The Federal Reserve's capacity and willingness to engage in aggressive easing measures is often described as a "bazooka." This likens it to an imprecise and indiscriminate weapon of immense power with a wide area of effect. Imagine Bernanke, Yellen, and now Powell, atop a hill overlooking the economic countryside, bazooka on the shoulder, scanning for signs of unrest and snuffing them out with monetary firepower. The analogy works, but it's not the right one this time around.
In the past, the bazooka resulted in both the debt and equity sides of the financial market moving to new extremes. It wasn't immediate either. Fed bond buying and ZIRP (zero interest rate policy) were more like contributing factors in a large scale economic recovery that also happened to coexist with historically low bond yields. One could argue that a lack of inflation and embedded economic issues would have kept rates low anyway, but the Fed's unprecedented level of accommodation certainly didn't hurt.
This time around, the Fed's stimulus efforts are having a sedative effect on volatility much more quickly than they have in the past. It's as if the Fed has replaced its bazooka with a tranquilizer gun, and has been firing at will. Sure, if we zoom in close enough, it may look like there's day to day volatility in stocks and bonds--and even push and pull relationship that conventional wisdom views as a rule (i.e. buy stocks, sell bonds, and vice versa).
But when we zoom out just a bit, we can see that March 9th through March 20th saw strong negative momentum in both stocks and bonds (i.e. sell stocks AND sell bonds too!). The 2nd phase of that negative momentum actually came after the Fed's March 15th surprise bond buying announcement. That's the week that I referred to the Fed as "getting angry," and the fact that you'd like them when they're angry. They upped their bond buying significantly which helped bonds begin to move lower in yield, and then announced a litany of additional measures on March 23rd. Stocks responded decisively and haven't really looked back.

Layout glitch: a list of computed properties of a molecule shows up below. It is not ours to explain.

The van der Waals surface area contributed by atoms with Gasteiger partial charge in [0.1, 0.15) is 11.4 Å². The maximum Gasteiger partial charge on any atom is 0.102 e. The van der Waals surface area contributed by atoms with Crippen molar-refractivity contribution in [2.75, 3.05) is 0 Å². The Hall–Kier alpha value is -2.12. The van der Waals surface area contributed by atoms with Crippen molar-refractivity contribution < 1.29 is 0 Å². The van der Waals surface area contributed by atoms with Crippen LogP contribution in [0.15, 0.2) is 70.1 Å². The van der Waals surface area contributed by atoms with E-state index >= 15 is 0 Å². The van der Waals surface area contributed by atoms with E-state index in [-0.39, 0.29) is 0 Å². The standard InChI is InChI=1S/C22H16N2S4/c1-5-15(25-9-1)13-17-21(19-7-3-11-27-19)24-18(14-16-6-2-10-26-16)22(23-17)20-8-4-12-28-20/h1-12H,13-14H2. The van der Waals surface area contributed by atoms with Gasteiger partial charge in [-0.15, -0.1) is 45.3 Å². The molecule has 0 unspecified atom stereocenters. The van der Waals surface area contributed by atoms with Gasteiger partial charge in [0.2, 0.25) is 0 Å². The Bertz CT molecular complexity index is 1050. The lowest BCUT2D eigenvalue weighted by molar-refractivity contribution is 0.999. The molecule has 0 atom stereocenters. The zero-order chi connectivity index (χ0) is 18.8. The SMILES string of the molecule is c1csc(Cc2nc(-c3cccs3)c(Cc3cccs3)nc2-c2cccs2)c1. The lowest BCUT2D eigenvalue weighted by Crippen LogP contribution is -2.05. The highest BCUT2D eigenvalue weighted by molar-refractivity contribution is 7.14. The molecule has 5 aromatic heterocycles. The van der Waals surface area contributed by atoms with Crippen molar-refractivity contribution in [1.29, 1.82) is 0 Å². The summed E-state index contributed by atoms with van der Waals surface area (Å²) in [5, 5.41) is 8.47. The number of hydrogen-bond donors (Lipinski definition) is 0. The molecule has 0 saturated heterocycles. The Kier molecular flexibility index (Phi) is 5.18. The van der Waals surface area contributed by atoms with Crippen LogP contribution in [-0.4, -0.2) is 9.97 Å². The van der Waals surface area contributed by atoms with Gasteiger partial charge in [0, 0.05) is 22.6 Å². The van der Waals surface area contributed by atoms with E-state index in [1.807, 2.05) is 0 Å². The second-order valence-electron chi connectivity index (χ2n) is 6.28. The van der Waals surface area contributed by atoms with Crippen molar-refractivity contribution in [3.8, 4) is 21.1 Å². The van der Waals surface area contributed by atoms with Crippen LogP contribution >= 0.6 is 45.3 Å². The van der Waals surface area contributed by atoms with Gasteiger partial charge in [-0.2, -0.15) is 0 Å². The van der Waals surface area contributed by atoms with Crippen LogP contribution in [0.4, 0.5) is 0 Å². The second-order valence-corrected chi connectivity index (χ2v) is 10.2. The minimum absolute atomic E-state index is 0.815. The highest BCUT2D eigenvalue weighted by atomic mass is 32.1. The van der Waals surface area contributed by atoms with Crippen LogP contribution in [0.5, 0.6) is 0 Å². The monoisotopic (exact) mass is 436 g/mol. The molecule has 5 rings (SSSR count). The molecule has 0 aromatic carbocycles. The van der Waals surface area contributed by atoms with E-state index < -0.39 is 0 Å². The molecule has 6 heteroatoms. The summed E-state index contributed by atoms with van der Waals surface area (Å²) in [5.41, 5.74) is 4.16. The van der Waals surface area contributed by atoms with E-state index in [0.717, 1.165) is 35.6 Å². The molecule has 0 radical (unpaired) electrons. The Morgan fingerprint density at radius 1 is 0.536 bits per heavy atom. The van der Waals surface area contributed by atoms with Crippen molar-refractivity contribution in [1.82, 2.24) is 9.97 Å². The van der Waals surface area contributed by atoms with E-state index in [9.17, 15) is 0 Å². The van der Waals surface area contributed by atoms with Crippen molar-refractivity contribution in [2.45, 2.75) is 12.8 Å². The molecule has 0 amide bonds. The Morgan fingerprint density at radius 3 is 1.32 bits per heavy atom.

The net effect has been a return to levels somewhere in the middle of March's range for both stocks and bonds. It's no surprise to see some day-to-day correlation when both have flattened out so much in the bigger picture. Markets are both asking "now what?" Is the Fed's new weapon akin to a tranquilizer gatling gun designed to counteract as much of the coronavirus economic fallout as possible until the nation gets back on its feet?
Yes, probably. It might even work too. But until that becomes apparent (or not), the intervening time is generally supportive for bonds. We may continue to see small-scale volatility inside a range, but until and unless we're breaking up and out of April's yield range (let alone March's), rates are low and sideways until further notice. The nice thing about that from a mortgage market standpoint is that there's some potential for rates to tighten/drop even as Treasuries remain flat. It's not something that plays out quickly, but it's something to look forward to in a gradual, general sense.
As for this week's specifics, we could talk about the month's biggest slate of econ data culminating in what will be the worst jobs report in history, but the market is more likely to take cues from pandemic-related updates, Treasury/corporate issuance, and momentum/technical trading.